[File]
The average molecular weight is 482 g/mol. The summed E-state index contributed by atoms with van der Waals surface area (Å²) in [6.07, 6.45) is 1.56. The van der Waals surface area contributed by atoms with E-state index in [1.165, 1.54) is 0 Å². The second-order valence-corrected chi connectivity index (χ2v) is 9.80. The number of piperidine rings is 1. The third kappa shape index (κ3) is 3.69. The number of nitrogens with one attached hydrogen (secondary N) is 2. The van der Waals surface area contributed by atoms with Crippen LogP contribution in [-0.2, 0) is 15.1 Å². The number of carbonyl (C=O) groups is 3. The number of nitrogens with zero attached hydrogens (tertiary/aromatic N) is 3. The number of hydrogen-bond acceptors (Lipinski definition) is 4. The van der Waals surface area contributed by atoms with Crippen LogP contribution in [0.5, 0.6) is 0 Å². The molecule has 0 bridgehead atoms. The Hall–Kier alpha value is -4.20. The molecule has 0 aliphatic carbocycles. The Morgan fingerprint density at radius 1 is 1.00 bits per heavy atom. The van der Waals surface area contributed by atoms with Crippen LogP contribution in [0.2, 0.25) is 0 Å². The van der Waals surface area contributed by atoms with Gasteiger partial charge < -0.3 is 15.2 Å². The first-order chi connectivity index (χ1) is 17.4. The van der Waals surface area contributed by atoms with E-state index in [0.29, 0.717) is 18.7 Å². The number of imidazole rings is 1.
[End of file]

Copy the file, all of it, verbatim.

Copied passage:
The average molecular weight is 482 g/mol. The summed E-state index contributed by atoms with van der Waals surface area (Å²) in [6.07, 6.45) is 1.56. The van der Waals surface area contributed by atoms with E-state index in [1.165, 1.54) is 0 Å². The second-order valence-corrected chi connectivity index (χ2v) is 9.80. The number of piperidine rings is 1. The third kappa shape index (κ3) is 3.69. The number of nitrogens with one attached hydrogen (secondary N) is 2. The van der Waals surface area contributed by atoms with Crippen LogP contribution in [-0.2, 0) is 15.1 Å². The number of carbonyl (C=O) groups is 3. The number of nitrogens with zero attached hydrogens (tertiary/aromatic N) is 3. The number of hydrogen-bond acceptors (Lipinski definition) is 4. The van der Waals surface area contributed by atoms with Crippen LogP contribution in [0.5, 0.6) is 0 Å². The molecule has 0 bridgehead atoms. The Hall–Kier alpha value is -4.20. The molecule has 0 aliphatic carbocycles. The Morgan fingerprint density at radius 1 is 1.00 bits per heavy atom. The van der Waals surface area contributed by atoms with Crippen LogP contribution in [0.2, 0.25) is 0 Å². The van der Waals surface area contributed by atoms with Gasteiger partial charge < -0.3 is 15.2 Å². The first-order chi connectivity index (χ1) is 17.4. The van der Waals surface area contributed by atoms with E-state index in [0.29, 0.717) is 18.7 Å². The number of imidazole rings is 1.